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Spring biomass hauling

Garden biomass

We nearly never work on the weekends, but a passable driveway means all bets are off.  Despite weeks of dry weather, the extremely wet winter means we can't drive the truck in, yet the golf cart floats over the mud as long as it's not overloaded.  So I spent two delightful hours hauling in biomass.

Pile of straw

All winter, 80 bales of straw have been sitting out at our parking area, waiting for a ride to the core homestead area.  The bales that had been in contact with the ground began to rot, which is actually a plus since partially decomposed straw is a perfect mulch around seedlings, and we have lots of spring seedlings in need of mulch.  I offloaded little piles of straw here and there throughout the garden for use within the next two or three weeks.

Buckets of manure

Tomato seedlingsAs I unloaded biomass, I was thinking ahead to the late April and early May garden.  The tomatoes I started inside on March 16 now have two true leaves, which means I either need to repot them or set them out.  Even though our frost-free date is a solid month in the future, the ten day forecast has no lows below 43, so I'm hardening the tomatoes off for planting around April 23 (if the weather stays warm).

Which is all a long way of telling you that Mark's buckets of horse manure already have designated spots in the garden.  The buckets in the photo above represent future tomato homes in the forest garden, and the rest of the manure is earmarked for broccoli and potatoes.

Straw in the gardenEverything was going swimmingly until my inherent ability to break things finally kicked in.  On golf cart load six, I piled on the bales of straw and went to turn the key to head home...only to discover that the key was gone!  Even though it seems highly improbable, my best guess is that the straw bale I'd heaved into the front seat somehow plucked the key from the dashboard.  (No one else was present, and I went through my pockets on the off chance I'd decided it was a good idea to take the key out of the ignition then forgotten about it.)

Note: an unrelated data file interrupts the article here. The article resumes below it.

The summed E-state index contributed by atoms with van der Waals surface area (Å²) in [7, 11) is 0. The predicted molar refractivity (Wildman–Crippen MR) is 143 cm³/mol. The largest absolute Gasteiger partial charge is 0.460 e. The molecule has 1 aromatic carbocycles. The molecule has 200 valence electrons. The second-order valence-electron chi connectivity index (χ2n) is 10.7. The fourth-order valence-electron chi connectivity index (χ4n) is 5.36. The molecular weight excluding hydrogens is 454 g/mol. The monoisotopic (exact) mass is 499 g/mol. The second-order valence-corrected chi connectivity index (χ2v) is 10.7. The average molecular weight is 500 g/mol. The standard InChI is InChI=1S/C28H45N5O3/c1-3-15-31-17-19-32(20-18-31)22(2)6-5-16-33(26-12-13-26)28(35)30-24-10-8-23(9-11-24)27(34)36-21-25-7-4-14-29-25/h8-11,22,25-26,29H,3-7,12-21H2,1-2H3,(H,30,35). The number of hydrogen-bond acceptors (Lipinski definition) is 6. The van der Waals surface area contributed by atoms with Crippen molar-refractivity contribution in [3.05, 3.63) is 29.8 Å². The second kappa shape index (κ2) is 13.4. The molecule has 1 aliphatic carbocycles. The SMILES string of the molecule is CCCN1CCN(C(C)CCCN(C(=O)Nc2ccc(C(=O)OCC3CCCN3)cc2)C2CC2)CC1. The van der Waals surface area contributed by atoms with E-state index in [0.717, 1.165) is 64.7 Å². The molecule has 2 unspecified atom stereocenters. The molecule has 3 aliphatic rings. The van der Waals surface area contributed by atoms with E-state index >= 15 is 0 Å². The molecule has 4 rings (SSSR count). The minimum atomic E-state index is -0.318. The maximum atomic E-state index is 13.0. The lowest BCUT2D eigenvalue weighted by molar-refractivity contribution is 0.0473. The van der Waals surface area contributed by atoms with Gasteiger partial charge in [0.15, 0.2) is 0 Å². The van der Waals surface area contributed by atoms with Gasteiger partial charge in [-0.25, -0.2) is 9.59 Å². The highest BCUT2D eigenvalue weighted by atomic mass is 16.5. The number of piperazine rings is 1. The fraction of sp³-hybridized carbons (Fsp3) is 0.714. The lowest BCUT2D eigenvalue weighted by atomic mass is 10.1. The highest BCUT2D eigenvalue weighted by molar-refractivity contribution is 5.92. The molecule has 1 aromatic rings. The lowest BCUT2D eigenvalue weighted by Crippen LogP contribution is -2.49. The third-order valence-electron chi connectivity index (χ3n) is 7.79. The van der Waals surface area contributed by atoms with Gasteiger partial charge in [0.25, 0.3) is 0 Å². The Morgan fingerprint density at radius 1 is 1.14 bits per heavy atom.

I sifted through the loose straw on the floor of the golf cart and even tore that bale apart in search of the key, but it was like looking for a needle in a haystack (or, rather, a key in a Loose strawstraw stack) --- no dice.  The good news is that all Club Car golf carts manufactured after 1983 use the same key, so I was able to order two online for $11 (shipping included).  The bad news is, we're going to have to wait until the spare keys show up before we haul in the rest of the straw, the IBC tanks, chicken waterer construction materials, and extra cardboard.

Still, I can't find it in me to be unhappy since I now have enough biomass to get me through until May.  Mark said the other day that some women like men who treat them like dirt and I corrected him gently.  "No, honey, we like men who treat us to dirt --- in other words, who give us lots of biomass!"  I'm one contented woman.



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If you are in the habit of storing stuff in the front seat, you might break off the key in the cilinder.

A switch, located out of the way or protected with a cover would suit the purpose just as well, and won't get lost.

Comment by Roland_Smith Sun Apr 15 14:08:48 2012
Excellent idea! A switch would definitely simplify matters during times when we're filling the golf cart to the gills for hauling purposes.
Comment by anna Sun Apr 15 17:09:08 2012
I know well the hazards of farming and hauling things around in the front seat. I was once in a rush and put a bucket of pig feed on the passengers side seat, it tipped over spilling into the seat-belt receptacles (what in the heck are those called!?) I couldn't buckle my seat belt for weeks.
Comment by Emily Sun Apr 15 22:12:06 2012
Emily --- When Mark's involved in the hauling, he doesn't let me load up the front seat so much. There's also the danger of the piled up biomass falling on top of the driver as you zip up the ford out of the creek, but I figure --- let's live dangerously! :-)
Comment by anna Mon Apr 16 07:55:46 2012

One very unique homestead, $1,500 per acre, the opportunity of a lifetime